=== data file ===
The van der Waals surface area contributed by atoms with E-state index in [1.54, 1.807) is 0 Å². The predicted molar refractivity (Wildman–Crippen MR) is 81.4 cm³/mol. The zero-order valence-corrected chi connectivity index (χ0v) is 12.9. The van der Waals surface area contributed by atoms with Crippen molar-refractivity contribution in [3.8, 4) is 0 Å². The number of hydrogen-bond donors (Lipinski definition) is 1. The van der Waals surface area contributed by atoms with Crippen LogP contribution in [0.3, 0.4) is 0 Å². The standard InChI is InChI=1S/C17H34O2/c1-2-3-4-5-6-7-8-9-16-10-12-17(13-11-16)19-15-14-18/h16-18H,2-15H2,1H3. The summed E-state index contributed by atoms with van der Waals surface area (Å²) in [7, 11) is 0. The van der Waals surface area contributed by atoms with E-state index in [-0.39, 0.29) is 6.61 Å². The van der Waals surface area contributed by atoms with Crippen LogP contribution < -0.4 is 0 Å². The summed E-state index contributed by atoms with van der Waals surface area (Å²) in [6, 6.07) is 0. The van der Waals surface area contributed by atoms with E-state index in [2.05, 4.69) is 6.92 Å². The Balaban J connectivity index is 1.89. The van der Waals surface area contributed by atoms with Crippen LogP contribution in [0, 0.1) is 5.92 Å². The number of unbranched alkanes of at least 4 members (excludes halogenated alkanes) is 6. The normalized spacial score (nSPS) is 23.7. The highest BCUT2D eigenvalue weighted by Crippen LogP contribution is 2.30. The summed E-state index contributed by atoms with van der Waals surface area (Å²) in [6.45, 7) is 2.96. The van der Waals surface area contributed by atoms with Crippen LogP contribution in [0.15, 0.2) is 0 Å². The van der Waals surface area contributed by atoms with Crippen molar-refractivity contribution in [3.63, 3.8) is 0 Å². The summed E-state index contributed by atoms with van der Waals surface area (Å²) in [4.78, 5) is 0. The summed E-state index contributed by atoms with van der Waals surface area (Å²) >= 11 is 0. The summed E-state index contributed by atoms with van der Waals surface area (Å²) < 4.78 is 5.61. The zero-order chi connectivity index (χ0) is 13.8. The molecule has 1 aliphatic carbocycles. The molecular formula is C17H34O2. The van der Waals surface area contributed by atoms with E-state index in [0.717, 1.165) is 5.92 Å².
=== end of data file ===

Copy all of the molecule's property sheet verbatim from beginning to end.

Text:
The van der Waals surface area contributed by atoms with E-state index in [1.54, 1.807) is 0 Å². The predicted molar refractivity (Wildman–Crippen MR) is 81.4 cm³/mol. The zero-order valence-corrected chi connectivity index (χ0v) is 12.9. The van der Waals surface area contributed by atoms with Crippen molar-refractivity contribution in [3.8, 4) is 0 Å². The number of hydrogen-bond donors (Lipinski definition) is 1. The van der Waals surface area contributed by atoms with Crippen LogP contribution in [0.3, 0.4) is 0 Å². The standard InChI is InChI=1S/C17H34O2/c1-2-3-4-5-6-7-8-9-16-10-12-17(13-11-16)19-15-14-18/h16-18H,2-15H2,1H3. The summed E-state index contributed by atoms with van der Waals surface area (Å²) in [7, 11) is 0. The van der Waals surface area contributed by atoms with E-state index in [-0.39, 0.29) is 6.61 Å². The van der Waals surface area contributed by atoms with Crippen LogP contribution < -0.4 is 0 Å². The summed E-state index contributed by atoms with van der Waals surface area (Å²) in [6, 6.07) is 0. The van der Waals surface area contributed by atoms with E-state index in [2.05, 4.69) is 6.92 Å². The Balaban J connectivity index is 1.89. The van der Waals surface area contributed by atoms with Crippen LogP contribution in [0, 0.1) is 5.92 Å². The number of unbranched alkanes of at least 4 members (excludes halogenated alkanes) is 6. The normalized spacial score (nSPS) is 23.7. The highest BCUT2D eigenvalue weighted by Crippen LogP contribution is 2.30. The summed E-state index contributed by atoms with van der Waals surface area (Å²) in [6.45, 7) is 2.96. The van der Waals surface area contributed by atoms with Crippen LogP contribution in [0.15, 0.2) is 0 Å². The van der Waals surface area contributed by atoms with Crippen molar-refractivity contribution in [3.63, 3.8) is 0 Å². The summed E-state index contributed by atoms with van der Waals surface area (Å²) in [4.78, 5) is 0. The summed E-state index contributed by atoms with van der Waals surface area (Å²) >= 11 is 0. The summed E-state index contributed by atoms with van der Waals surface area (Å²) < 4.78 is 5.61. The zero-order chi connectivity index (χ0) is 13.8. The molecule has 1 aliphatic carbocycles. The molecular formula is C17H34O2. The van der Waals surface area contributed by atoms with E-state index in [0.717, 1.165) is 5.92 Å².